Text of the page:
As Washington slowly catches on to the simmering wave of populist anger at bailed-out banks, House Democrats are considering an admirably drastic step ahead of next year’s midterm elections. Per Roll Call, the Democratic Congressional Campaign Committee is weighing whether to issue official guidance to lawmakers on turning down donations from banks that are receiving taxpayer aid.
Roll Call also reveals that several senior Democrats are already saying no to campaign cash from bailout recipients, including House Speaker Nancy Pelosi (D-CA), Financial Services Committee Chairman Barney Frank (D-MA), and Reps. Carolyn Maloney (D-NY), Ed Perlmutter (D-CO), Carolyn McCarthy (D-NY), and John Campbell (R-CA).
Senate Banking Commitee Chairman Chris Dodd (D-CT) is also eschewing money from the political action committees (PACs) of bailed-out banks — an even more surprising gesture given that he is up for re-election in 2010 and likely to face a well-funded GOP challenger.
The political optics of these lawmakers’ decision to refuse bailout-linked donations, however, raises another question: just how much are they giving up? Is it really that meaningful, or just a good PR move? Here’s the answer.Looking at how much the top 20 recipients of bank bailout money donated to each of the seven lawmakers who are now turning down their campaign cash, we can see that the seven aren’t likely to suffer too much for their sacrifice.
Frank and Pelosi have the most to lose, based on numbers for the 2008 election. The PACs of Wall Street’s top 20 bailout beneficiaries gave Frank $67,500 and Pelosi $60,000 — small potatoes compared with Frank’s $2.2 million overall fundraising haul and Pelosi’s $2.9 million.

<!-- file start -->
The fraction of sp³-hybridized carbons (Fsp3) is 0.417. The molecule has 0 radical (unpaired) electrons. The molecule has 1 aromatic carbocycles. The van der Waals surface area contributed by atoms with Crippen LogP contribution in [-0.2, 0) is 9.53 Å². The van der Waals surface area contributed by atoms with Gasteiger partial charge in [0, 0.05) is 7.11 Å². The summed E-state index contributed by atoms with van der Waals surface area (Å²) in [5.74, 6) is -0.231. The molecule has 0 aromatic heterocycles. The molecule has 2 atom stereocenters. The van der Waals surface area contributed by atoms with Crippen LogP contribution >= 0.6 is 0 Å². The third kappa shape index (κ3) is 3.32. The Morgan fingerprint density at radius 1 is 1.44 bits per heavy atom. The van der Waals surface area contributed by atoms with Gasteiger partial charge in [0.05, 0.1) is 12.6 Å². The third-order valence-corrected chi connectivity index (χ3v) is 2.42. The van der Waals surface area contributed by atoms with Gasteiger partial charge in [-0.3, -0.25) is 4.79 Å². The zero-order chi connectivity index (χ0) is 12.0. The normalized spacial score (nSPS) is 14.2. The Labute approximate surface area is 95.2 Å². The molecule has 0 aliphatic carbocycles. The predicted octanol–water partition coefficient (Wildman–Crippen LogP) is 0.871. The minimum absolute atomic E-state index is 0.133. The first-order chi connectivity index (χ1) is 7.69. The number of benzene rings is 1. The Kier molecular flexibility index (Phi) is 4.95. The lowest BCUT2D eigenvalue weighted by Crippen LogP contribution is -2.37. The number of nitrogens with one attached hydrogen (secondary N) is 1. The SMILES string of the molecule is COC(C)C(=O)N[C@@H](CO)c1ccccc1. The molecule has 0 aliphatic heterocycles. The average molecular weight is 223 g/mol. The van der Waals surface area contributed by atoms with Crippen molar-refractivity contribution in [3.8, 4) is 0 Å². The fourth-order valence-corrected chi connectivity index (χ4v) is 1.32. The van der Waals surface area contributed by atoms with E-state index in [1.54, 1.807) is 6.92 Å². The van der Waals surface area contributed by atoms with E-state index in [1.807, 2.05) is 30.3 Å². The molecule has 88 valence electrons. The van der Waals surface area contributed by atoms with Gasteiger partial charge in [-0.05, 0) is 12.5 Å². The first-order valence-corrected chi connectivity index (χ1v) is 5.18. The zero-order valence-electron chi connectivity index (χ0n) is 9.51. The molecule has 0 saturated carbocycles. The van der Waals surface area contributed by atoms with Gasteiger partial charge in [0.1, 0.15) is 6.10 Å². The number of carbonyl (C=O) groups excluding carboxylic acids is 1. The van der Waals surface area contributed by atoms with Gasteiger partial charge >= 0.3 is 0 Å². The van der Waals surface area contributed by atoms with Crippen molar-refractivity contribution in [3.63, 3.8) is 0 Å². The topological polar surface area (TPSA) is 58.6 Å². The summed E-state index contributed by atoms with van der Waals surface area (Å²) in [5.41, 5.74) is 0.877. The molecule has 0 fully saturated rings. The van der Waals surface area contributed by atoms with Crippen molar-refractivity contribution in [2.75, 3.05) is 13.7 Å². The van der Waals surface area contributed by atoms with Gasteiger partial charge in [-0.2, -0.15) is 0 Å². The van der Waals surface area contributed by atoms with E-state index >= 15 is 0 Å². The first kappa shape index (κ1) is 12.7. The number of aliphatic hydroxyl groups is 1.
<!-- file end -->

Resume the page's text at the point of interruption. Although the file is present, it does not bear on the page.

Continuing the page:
Maloney and McCarthy are both mentioned as potential challengers to newly appointed New York Sen. Kirsten Gillibrand (D-NY), meaning that they could need every donation they can get this year. But even if you doubled Maloney’s 2008 donation total of $46,500 from the top 20 bailed-out banks, it would still be less than 5.5% of her complete fundraising intake, which was $1.7 million.
McCarthy got even less from the biggest bailout beneficiaries: only $21,500 out of a total of $1.3 million raised for 2008. (All data is courtesy of the Center for Responsive Politics.)
Perlmutter is in a similar boat, netting a modest $36,250 from the top 20 bailout beneficiaries while raising $1.8 million overall for 2008. Campbell, the only GOPer publicly turning down TARP-linked money, raised just $19,500 from the bailout’s top banks, or less than 2% of his $1 million fundraising total.
Although Van Hollen himself is not mentioned by Roll Call as already turning down bailout-linked contributions, he’d be even less put out by making the gesture. The DCCC chairman got only $19,500 from the top 20 TARP recipients in 2008, while raising $2.3 million.
Adding in contributions from individual employees of bailed-out banks could swell the above numbers, but are unlikely to substantially skew them. It looks like turning down donations from bailed-out banks is a good bet for House Democrats — it provides maximum bang for their campaign buck without truly derailing the party’s fundraising juggernaut.